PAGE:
Judging by the real estate open houses and traffic in our local car dealerships, malls and megastores, we sure do spend a lot of time shopping!
Do you want to know the first thing we also buy before the sale is finished, or immediately afterward? Yup, we make sure our stuff gets insured! From the comprehensive umbrella policies that we take out on our homes to the car insurance and extended warranty packages on our consumer goods, we sure do like to protect ourselves from risk.
Just when you think you've done an awesome job insuring the valuables, I'm about to tell you that there may be a gaping hole in your risk management plan.
Let's start by adding up all the money you will make over the years. For example, take the case of a 35-year-old who makes $60,000 per year and increases that income by five per cent each year as a result of promotions and inflationary increases.
By retirement at age 65, he/she will have earned a total of $3,986,331.
That's a lot of money riding on the assumption that this income earner stays healthy! I would not feel comfortable with those odds, when the statistics tell us that a 35-year-old has a 50 per cent chance of being disabled for at least 90 days before age 65! Let's be clear on this - the length of a disability, on average, is at least 90 days. Some disabilities could last as long as 30 years using this example.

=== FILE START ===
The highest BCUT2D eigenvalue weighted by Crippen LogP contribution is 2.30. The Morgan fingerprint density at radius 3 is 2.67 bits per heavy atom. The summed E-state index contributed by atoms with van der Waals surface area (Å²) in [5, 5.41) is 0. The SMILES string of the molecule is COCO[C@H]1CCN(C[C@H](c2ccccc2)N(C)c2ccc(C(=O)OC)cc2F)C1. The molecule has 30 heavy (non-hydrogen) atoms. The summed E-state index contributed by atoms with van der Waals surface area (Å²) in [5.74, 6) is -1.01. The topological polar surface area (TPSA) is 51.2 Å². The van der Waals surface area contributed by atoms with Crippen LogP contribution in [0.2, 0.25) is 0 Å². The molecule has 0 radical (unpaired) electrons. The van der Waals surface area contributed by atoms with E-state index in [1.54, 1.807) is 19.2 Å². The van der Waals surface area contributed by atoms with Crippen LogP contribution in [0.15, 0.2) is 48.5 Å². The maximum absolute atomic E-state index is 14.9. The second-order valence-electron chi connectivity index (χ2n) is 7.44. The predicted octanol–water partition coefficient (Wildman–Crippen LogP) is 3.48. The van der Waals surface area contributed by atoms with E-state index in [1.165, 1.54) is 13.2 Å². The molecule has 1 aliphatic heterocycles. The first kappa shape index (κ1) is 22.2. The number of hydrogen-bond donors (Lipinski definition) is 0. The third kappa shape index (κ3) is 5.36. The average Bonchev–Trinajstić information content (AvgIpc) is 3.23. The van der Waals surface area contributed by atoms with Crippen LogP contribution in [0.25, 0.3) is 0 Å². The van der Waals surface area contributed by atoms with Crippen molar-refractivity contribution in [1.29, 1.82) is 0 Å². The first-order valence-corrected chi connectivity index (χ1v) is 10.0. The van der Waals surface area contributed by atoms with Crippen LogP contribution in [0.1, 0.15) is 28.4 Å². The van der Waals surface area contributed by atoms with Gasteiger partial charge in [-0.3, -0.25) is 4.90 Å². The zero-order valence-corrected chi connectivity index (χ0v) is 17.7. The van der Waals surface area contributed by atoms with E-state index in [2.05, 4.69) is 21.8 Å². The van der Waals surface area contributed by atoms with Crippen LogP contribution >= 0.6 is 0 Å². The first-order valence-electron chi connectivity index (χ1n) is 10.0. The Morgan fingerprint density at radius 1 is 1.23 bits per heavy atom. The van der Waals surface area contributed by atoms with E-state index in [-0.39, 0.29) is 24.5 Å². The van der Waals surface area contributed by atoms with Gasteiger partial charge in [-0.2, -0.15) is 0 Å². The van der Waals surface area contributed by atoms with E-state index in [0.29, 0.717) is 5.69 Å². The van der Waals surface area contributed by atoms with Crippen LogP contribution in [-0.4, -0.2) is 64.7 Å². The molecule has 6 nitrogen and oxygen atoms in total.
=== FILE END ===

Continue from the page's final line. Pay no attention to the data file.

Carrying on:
I asked one insurance company to provide me with examples of claims that they have been paying.
That's when I realized that the risk is very real! For instance, a salesman has received $690,000 to date from a brain injury sustained in 1988.
A dentist who has been suffering from thoracic outlet syndrome since 1998 has received a total of $1,438.544. A business owner with a herniated disc has received $189,187 since 2008.
Ironically, a financial advisor suffering from depression has received a total of $185,059 since 2009 (Hmmm, I wonder what could have triggered that).
These are real people with real disabilities and none of them saw it coming. However, all of them made a plan to deal with it.
Disability insurance is not as easy to apply for as life insurance. When the risks are so high, it is only natural that the insurance company is going to ask a lot more questions.
Underwriting a disability income policy is tricky and you really should work with an experienced and qualified financial advisor.
Your most valuable asset is looking back at yourself in the mirror every day. Please, don't play Russian roulette with your income. Take the steps right now to insure it.
The opinions expressed are those of Richard Vetter, BA, CFP, CLU, ChFC.
Vetter is a certified financial planner and owner of WealthSmart Financial Group in Richmond (www.wealthsmart.ca).
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